Browsing Category : Food History

FOOD HISTORY CORNER


PEI Museum & Heritage Foundation G.H. Simmons During a hot summer day on Prince Edward Island, nothing could hit the spot like a beverage from G.H. Simmons. A company passed down from father to son for three generations, it provided Islanders a sweet way to cool down and quench their thirst for nearly a century. The first Simmons factory was…

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FOOD HISTORY CORNER


PEI Museum & Heritage Foundation Cake Breaker Although it looks somewhat like a large hair comb, this artifact is actually meant for serving dessert. In the mid-1900s, cake breakers were ideal for light and delicate desserts, like popular chiffon and angel food cakes. Instead of squishing the slice like a regular knife or cake cutter might do, the comb doesn’t…

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FOOD HISTORY CORNER


PEI Museum & Heritage Foundation – Davis and Fraser Davis and Fraser Pork Packers and Provision Merchants was a meat packing and processing plant in Charlottetown. It was first located on Kent Street, but later moved to Grafton Street. The original plant was in operation as early as 1895, although the business was only incorporated in 1905. It all began…

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FOOD HISTORY CORNER


PEI Museum & Heritage Foundation : J. H. Myrick and Co. For almost a century, the Myrick family played a large role in Tignish’s economy, offering jobs for community members and creating spaces for locals to purchase goods. J.H. Myrick (James Howe) was born in 1824 in Newcastle, Maine. He married his wife Mary Converse Merrill in 1854, and the…

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FORK, KNIFE, INGREDIENTS, AND A HISTORY BOOK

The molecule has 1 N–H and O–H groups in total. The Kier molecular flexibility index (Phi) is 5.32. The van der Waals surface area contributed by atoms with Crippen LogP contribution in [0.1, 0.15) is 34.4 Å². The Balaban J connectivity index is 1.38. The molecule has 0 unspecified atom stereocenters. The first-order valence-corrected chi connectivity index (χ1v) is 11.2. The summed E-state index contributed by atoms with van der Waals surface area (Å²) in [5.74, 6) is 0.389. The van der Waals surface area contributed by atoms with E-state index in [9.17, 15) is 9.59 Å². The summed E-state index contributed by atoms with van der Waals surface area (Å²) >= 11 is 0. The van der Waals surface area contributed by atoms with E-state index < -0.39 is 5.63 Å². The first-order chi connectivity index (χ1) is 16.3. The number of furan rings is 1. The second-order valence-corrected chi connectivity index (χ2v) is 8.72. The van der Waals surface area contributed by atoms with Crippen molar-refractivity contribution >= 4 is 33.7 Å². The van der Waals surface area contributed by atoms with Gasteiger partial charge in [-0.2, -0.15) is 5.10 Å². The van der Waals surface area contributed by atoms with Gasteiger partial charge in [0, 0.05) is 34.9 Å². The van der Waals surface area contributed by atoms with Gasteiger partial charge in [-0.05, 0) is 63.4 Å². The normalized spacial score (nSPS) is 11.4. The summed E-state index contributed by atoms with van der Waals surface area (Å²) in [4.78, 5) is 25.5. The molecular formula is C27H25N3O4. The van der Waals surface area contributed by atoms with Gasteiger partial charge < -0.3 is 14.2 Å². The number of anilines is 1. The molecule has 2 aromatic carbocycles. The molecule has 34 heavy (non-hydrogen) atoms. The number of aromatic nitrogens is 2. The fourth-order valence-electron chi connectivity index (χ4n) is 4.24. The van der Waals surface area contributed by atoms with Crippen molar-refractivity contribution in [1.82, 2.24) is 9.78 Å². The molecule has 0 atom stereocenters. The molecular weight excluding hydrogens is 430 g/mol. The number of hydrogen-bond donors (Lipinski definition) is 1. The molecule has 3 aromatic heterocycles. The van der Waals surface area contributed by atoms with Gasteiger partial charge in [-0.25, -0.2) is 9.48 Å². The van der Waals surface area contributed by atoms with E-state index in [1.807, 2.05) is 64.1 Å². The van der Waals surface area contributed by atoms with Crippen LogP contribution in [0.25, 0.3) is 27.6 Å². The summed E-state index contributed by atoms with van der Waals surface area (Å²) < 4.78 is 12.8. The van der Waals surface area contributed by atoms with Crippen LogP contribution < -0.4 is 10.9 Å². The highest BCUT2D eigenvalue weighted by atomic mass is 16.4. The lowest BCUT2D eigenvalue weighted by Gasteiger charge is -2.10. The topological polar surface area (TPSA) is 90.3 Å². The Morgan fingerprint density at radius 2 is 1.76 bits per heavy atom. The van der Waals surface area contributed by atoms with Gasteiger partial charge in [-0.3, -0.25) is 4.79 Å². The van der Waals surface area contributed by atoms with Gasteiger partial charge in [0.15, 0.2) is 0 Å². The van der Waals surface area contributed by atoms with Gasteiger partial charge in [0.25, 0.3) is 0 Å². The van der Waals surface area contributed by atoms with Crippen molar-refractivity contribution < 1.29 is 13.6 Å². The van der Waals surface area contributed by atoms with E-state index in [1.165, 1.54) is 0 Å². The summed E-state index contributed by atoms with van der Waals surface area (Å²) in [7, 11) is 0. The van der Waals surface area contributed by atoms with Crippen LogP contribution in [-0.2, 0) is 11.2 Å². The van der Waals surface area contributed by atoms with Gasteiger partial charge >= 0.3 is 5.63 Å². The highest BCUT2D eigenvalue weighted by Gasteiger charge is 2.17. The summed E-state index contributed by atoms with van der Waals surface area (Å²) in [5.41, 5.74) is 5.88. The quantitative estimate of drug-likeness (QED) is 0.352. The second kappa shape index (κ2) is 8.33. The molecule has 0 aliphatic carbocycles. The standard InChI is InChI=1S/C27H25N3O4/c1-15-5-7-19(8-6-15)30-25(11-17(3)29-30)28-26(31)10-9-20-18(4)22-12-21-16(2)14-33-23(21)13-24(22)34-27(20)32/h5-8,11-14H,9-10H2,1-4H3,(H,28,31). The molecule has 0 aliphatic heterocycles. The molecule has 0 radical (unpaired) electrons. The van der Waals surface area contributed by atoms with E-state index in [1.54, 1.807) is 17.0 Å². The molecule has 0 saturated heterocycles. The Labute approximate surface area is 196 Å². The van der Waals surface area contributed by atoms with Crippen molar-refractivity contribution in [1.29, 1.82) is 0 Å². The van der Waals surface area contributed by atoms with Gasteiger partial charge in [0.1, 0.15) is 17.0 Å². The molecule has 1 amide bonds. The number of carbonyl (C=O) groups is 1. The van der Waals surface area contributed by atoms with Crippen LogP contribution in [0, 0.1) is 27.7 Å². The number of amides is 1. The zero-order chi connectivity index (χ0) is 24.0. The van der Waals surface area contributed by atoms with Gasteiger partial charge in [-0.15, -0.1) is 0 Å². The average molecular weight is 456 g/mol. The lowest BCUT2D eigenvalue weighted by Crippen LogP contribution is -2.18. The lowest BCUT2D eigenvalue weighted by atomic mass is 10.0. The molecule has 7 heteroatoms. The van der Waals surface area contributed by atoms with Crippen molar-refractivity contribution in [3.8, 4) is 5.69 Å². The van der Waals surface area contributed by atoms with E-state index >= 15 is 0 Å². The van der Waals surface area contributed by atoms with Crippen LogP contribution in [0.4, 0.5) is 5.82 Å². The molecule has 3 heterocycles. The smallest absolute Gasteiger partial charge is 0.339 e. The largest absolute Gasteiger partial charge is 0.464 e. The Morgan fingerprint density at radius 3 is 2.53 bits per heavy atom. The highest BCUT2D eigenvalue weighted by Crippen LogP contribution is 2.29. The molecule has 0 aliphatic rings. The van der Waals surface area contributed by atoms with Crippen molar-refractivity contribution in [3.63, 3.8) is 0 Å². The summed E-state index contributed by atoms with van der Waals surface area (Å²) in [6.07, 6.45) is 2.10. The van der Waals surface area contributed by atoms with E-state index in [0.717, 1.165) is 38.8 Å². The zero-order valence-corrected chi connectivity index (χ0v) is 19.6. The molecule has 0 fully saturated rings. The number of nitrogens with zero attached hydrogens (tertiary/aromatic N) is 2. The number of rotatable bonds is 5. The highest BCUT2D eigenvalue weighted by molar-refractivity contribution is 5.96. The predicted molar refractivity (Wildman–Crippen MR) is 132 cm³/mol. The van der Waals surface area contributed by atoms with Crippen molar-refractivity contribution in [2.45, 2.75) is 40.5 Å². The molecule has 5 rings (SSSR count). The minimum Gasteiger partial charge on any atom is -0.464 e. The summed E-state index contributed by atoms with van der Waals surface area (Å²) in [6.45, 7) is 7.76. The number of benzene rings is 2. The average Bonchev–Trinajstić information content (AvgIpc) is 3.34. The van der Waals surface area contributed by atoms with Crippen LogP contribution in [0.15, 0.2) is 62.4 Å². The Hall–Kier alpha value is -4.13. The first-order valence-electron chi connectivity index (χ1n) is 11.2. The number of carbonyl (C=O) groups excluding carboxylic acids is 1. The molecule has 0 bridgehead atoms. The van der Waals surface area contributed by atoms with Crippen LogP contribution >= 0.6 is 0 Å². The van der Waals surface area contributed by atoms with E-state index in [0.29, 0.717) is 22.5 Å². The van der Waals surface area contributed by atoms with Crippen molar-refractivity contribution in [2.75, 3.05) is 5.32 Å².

Acadie Authentique hopes to spark a conversation about Acadian culture around the dinner table When I walked into Marc Bastarache’s kitchen for our interview I could see his ‘tools of the trade’ laid out on the counter: pots, pans, pickles, potatoes, and a history book. The book, dog-eared and erupting with sticky notes, is historian John Mack Faragher’s A Great…

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FOOD HISTORY CORNER


PEI Museum & Heritage Foundation – H. Benoit Lunch Counter The temperance movement was a social and political campaign at the forefront of many Canadian minds during the 19th and early 20th century. Those in favour of temperance were advocates for the moderation of, or total abstention from, alcohol. During the late 1800’s, unlicensed rum sellers on Prince Edward Island…

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PEI’S HISTORICAL HOPS


Tracing the roots of this perennial plant Hops have been a part of the landscape for centuries. Whether they are a wild species, or descendants of plants brought into the fields by European settlers, they can be found across PEI. Chris Long, head brewer at the PEI Brewing Company said there are definitely local hops out there in the wild.…

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Grandma Phoebe’s Mustard Pickles


With any good preserve, the devil is in the details. And as usual, a recipe that’s been followed for this many years comes written with fewer directions than actually needed to accomplish the task ahead. In family kitchens, there was an expectation that you had done this project many times under the supervision of someone who already knew the ropes,…

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A Pig in a Puncheon


Recalling the preserving of a past generation Need something to eat in the middle of winter? A simple trip to the fridge or even to the grocery store is all we do today, but just one or two generations ago, it wasn’t that easy for many Islanders. Rural PEI in the 1940s and 50s was still a place where many…

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Wartime Meals


What were meals like in times of war? On the home front during the First and Second World Wars, Canadians were asked to make do with less, to allow more resources to be sent to troops overseas. Food was one of the things that people were asked to conserve. One of the ways this was done was through rationing—limiting the…

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